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I have to find the length of this parametric curve: $R(\theta)= \theta^4 $ with $0 < \theta < 1$

So, We have the formula: $ ds = \sqrt{r^2 + (\frac{dr}{d\theta})^2} d\theta $.

My question: As I have understood. I have to convert the $\theta$ into trig functions. How do I do that and proceed with my calculations?

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We have \begin{align} ds &= \sqrt{r^2 + \left(\frac{dr}{d\theta}\right)^2} d\theta \\ &= \sqrt{\theta^8 + 16\theta^6} \ d\theta \\ &= \theta^3 \sqrt{\theta^2 + 16} \ d\theta \end{align}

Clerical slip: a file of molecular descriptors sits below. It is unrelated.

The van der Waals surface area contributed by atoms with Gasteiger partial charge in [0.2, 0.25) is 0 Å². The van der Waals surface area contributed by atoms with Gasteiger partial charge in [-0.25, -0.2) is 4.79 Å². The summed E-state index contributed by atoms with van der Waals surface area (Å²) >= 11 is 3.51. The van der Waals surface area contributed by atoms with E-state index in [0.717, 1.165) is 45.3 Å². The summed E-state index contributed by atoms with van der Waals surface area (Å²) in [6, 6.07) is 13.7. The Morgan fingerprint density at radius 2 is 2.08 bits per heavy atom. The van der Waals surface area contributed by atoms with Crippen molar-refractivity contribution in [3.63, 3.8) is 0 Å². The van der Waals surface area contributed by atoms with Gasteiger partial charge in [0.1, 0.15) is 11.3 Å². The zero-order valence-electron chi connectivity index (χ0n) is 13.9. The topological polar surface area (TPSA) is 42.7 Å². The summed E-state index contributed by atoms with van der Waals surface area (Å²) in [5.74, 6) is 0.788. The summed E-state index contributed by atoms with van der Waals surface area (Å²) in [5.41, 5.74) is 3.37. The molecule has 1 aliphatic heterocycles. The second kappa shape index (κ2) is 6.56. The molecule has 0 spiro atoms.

Now, take $\theta = 4\tan\alpha$, and integrate.

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  • $\begingroup$ Using $x=\sqrt{\theta^2+16}\implies xdx=\theta d\theta\implies\theta^3\sqrt{\theta^2+16}d\theta=(x^2-16)xdx$ is a bit easier. $\endgroup$
    – J.G.
    Jan 10 at 11:28
  • $\begingroup$ @Ishan Deo Thank you. How did you get the $\theta = 4 \tan α $? $\endgroup$
    – Amy A
    Jan 10 at 11:30
  • $\begingroup$ That was a substitution I was assuming in order to integrate. $\endgroup$
    – Ishan Deo
    Jan 10 at 12:31
  • $\begingroup$ Ok. So go integrate: $(4 tan α)^3 \sqrt{(4 tan α)^2 +16 }dα$? $\endgroup$
    – Amy A
    Jan 10 at 12:43
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    $\begingroup$ Oh sorry, yes. There should be a factor of $4$. $\endgroup$
    – Ishan Deo
    Jan 10 at 20:27

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